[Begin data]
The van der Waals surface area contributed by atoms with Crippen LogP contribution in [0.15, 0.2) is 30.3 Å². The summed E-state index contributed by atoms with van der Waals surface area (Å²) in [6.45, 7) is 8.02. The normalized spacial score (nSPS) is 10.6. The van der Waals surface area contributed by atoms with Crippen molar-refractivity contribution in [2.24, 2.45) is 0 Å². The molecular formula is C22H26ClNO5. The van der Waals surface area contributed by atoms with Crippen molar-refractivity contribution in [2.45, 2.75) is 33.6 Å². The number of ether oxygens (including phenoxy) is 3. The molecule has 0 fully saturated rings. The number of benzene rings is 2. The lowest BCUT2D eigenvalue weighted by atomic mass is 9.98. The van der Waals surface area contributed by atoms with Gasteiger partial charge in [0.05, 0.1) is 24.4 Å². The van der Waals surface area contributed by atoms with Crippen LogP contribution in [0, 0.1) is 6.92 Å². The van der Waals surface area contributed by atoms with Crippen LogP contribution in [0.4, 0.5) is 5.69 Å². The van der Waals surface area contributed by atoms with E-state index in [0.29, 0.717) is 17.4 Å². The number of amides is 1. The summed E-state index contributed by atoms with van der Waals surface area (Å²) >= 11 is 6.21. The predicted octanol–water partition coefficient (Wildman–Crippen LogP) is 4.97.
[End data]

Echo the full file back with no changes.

The van der Waals surface area contributed by atoms with Crippen LogP contribution in [0.15, 0.2) is 30.3 Å². The summed E-state index contributed by atoms with van der Waals surface area (Å²) in [6.45, 7) is 8.02. The normalized spacial score (nSPS) is 10.6. The van der Waals surface area contributed by atoms with Crippen molar-refractivity contribution in [2.24, 2.45) is 0 Å². The molecular formula is C22H26ClNO5. The van der Waals surface area contributed by atoms with Crippen molar-refractivity contribution in [2.45, 2.75) is 33.6 Å². The number of ether oxygens (including phenoxy) is 3. The molecule has 0 fully saturated rings. The number of benzene rings is 2. The lowest BCUT2D eigenvalue weighted by atomic mass is 9.98. The van der Waals surface area contributed by atoms with Gasteiger partial charge in [0.05, 0.1) is 24.4 Å². The van der Waals surface area contributed by atoms with Crippen LogP contribution in [0, 0.1) is 6.92 Å². The van der Waals surface area contributed by atoms with Crippen LogP contribution in [0.4, 0.5) is 5.69 Å². The van der Waals surface area contributed by atoms with E-state index in [0.29, 0.717) is 17.4 Å². The number of amides is 1. The summed E-state index contributed by atoms with van der Waals surface area (Å²) >= 11 is 6.21. The predicted octanol–water partition coefficient (Wildman–Crippen LogP) is 4.97.